“Teacher Librarians suffer from occupational invisibility…” (Oberg, D. 2006)
The Teacher-Librarian (TL) is currently faced with a significant obstacle to overcome. They have entered into a profession where their role is no longer defined by the boundaries of the building they work in. TLs are expected to facilitate the development of students and faculty into efficient and effective users of information (Kaplan, 2007). But, with the sheer volume of information available to students and faculty, TLs must collaborate, now more than ever, with principals and all facets of the school community in order to receive the support they need and step out of the library into the rest of the school (Oberg. 2007).
In some circumstances, this can require significant change and upheaval of the status-quo. The individuals that, more often than not, are in a “make-or-break” position with regard to these changes (Farmer, L. 2007) are the school’s principals.
TLs can be agents of change, as Hartzell (2009) emphatically points out, the role of TL is not a formulaic one, and the incorporated role of media and information specialist can make a TL aware of new learning opportunities well before many members of staff. But, while it is possible for the TL to implement these opportunities on a one-to-one level with students or staff members, it is the principal who controls the leap from a one-off unit of work into a school-wide initiative. In order to make a much bigger impact on students learning, TLs must gain the support of the major stakeholder in the school community; the principal (Farmer, L. 2007).
No curriculum has life in and of itself – it always requires someone to breathe life into it (Hartzell, G. 2009); a program, or learning opportunity can be viewed the same way. For a TL to fulfill their role as a facilitator of information use, especially the use of new information, the must have the support of a leader or major stakeholder. A supportive principal may be able to aid the ambitions of a TL. By providing time to plan and collaborate with the TL to develop and explore new opportunities and resources, facilitating professional development for the staff to help implement new programs, or by modeling collaboration themselves, a supportive and committed principal can be crucial in developing an open and trusting professional environment (Oberg. 2006).
Collaboration involves those stakeholders who share a collective goal and work together to achieve it, (Farmer, L. 2007) TLs cannot exist in a vacuum, the multi-faceted nature of the position means that there is often little time for the TL to implement quality programs purely on their own. But, considering the collective goal of all educators is to provide opportunities for students to learn, and provide them with the means to do so, this never need be the case
Hartzell, G. (2009) ‘Librarian-proof libraries? Guest rant by Gary Hartzell’ (posted on Doug Johnson’s Blue Skunk blog in 2009)
Kaplan, A. G. (2007). Is your school librarian ‘highly qualified’? Phi Delta Kappan, 89(4), 300-303.
Farmer, L. (2007). Principals: Catalysts for collaboration. School Libraries Worldwide, 13(1), 56-65.
Oberg, D. (2006). Developing the respect and support of school administrators. Teacher Librarian, 33(3), 13-18.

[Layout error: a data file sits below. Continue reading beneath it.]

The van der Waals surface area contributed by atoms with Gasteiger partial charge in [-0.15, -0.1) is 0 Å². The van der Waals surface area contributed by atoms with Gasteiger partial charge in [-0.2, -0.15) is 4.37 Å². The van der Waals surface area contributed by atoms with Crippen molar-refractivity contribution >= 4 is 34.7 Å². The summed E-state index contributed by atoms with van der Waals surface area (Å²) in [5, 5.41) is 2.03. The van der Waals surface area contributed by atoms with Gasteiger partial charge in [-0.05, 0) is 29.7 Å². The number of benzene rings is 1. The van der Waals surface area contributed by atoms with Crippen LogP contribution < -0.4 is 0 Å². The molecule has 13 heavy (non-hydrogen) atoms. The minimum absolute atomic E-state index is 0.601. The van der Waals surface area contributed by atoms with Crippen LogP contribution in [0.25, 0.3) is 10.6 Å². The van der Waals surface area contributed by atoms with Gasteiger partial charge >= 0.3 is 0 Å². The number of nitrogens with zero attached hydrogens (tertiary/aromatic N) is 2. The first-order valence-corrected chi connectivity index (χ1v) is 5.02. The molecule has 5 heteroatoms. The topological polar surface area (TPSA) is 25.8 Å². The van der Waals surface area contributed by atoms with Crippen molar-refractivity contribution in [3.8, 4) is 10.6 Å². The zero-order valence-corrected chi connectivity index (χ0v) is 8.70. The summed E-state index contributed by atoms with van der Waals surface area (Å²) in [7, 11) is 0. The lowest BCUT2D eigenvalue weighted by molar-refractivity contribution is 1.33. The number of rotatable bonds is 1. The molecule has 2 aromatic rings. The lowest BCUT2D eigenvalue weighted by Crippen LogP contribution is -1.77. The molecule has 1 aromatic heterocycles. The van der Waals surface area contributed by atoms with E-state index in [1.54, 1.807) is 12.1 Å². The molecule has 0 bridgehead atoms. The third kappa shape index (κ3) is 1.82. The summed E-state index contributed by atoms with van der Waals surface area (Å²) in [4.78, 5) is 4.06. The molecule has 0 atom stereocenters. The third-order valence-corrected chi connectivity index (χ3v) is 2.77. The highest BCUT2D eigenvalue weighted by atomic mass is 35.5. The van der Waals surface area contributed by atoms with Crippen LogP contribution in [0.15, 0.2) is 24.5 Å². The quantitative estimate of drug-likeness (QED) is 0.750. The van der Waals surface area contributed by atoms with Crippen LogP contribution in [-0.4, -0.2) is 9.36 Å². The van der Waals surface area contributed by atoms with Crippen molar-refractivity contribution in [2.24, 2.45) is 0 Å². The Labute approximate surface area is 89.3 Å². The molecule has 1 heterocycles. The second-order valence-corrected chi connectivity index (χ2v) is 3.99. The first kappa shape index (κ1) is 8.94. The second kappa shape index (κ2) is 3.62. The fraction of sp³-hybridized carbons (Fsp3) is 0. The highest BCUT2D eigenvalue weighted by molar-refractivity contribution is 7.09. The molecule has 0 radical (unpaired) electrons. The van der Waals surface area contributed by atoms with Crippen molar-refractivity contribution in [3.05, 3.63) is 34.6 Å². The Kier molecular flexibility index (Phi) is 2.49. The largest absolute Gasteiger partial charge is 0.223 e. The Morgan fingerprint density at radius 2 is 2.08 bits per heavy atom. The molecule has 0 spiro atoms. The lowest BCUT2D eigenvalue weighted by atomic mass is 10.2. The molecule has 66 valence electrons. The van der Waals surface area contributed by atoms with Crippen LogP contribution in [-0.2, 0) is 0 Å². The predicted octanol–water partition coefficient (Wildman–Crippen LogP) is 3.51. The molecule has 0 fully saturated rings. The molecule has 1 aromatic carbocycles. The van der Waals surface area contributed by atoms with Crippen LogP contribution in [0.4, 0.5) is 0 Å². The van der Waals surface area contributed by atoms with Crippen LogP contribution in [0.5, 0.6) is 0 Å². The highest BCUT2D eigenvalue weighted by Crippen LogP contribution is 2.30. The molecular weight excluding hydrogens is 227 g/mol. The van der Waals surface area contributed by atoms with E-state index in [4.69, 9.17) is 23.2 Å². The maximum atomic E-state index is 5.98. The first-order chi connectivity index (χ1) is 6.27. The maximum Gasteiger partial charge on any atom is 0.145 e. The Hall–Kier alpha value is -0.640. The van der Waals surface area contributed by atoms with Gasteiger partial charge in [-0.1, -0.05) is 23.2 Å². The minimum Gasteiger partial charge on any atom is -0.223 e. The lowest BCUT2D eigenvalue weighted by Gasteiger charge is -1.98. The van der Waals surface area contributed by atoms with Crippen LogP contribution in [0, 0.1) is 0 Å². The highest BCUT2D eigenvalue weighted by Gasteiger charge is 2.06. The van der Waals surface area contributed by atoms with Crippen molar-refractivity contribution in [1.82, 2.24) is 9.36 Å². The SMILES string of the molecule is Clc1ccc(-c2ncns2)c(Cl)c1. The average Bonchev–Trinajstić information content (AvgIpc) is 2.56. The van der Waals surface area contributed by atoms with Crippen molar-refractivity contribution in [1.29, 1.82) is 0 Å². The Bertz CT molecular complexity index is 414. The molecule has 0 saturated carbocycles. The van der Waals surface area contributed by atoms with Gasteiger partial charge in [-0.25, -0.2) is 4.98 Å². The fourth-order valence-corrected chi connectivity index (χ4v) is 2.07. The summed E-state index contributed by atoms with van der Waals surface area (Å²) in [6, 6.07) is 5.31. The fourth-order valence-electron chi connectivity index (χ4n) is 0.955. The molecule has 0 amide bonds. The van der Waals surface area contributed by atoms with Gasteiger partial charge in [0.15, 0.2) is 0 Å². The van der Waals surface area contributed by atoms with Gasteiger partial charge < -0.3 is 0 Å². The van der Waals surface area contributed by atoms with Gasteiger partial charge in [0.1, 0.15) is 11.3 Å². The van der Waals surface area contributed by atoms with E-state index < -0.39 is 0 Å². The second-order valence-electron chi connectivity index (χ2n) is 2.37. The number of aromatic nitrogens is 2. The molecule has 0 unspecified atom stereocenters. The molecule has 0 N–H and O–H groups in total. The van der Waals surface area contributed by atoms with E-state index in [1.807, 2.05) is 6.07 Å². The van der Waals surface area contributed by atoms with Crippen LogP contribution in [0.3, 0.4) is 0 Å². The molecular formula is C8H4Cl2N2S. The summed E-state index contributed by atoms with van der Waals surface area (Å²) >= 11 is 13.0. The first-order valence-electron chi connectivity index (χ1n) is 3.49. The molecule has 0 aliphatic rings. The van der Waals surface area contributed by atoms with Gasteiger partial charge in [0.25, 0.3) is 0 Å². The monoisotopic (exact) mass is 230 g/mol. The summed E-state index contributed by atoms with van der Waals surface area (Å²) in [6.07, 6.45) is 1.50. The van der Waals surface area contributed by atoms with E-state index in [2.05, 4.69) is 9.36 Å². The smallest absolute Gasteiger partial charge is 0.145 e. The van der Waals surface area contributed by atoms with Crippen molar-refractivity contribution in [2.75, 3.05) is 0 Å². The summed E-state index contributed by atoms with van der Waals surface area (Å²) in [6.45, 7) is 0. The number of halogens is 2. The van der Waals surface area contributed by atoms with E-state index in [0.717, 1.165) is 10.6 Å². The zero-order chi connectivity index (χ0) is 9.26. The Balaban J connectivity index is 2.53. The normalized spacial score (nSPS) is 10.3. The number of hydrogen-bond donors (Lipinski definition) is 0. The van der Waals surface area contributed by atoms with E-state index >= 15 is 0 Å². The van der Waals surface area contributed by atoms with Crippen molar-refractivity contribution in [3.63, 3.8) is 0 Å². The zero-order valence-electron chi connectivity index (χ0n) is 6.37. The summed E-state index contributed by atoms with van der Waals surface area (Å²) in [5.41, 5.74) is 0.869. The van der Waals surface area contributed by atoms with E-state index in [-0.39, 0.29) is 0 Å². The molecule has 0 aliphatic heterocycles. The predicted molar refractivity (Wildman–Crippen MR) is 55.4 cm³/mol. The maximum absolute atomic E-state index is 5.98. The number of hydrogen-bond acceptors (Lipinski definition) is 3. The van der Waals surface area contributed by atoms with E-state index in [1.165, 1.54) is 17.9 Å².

Todd, R.J. (2003). Irrefutable evidence: How to prove you boost student achievement, School Library Journal.
The information profession is in a situation where, if it does not adapt to meet the needs of its clients, it will fade away. Thomas Frey points out that “The library was the center of information revered by most because each contained the foundational building blocks of information for all humanity.” Frey was referring to a time around the 15th Century, but if you can try to imagine that today: a single centre that contained building blocks of information, not just of a culture, but all of 21st Century humanity. It is simply, impossible.
Information professionals in general, and school librarians in particular, may have to give up on being a centre for all information and concentrate on the specific needs of their users. Hughes-Hassell and Mancall (2005) suggest a learner centred model where the librarian serves as a guide rather than expert. In the article on how libraries are re-inventing themselves (Berry, 2012. Part 3 of 7), this model is being adapted to serve specific needs or wants of the public.
If libraries are no longer where people seek answers, then we have to diversify to provide them with more. It is no longer possible for libraries to hold the building blocks of humanity, but maybe, if we’re clever, we can hold the building blocks of a community.
-James Thorn, 2042
As experts (Or would-be experts) in the field of information and resourcing we are often tempted to look at information in a rather sterile way, but I feel the pressing need to remind myself (and anyone reading) that EVERYTHING WE SEE OR EXPERIENCE IS INFORMATION. Every experience you have every day is informative, every little thing you do or see tells you more about the world you live in. The trend of mobile media, of instagram, twitter and the multitude of social tools is a response to people starting to believe that this information is worth sharing.
Informative experiences are coming out of people’s internal lives, and are being widely published on staggering scale. We are creating a new world, and populating it with day-to-day discoveries, revelations on every scale from the mundane to the miraculous, internal monologues, pronouncements, art, dreams and ambitions, personalities both alternate and honest, ever-updated opinions that run through all levels of intellect and experience and the entire gamut of human emotion and ALL of this, every skerrick, is information.
And we want to be information specialists?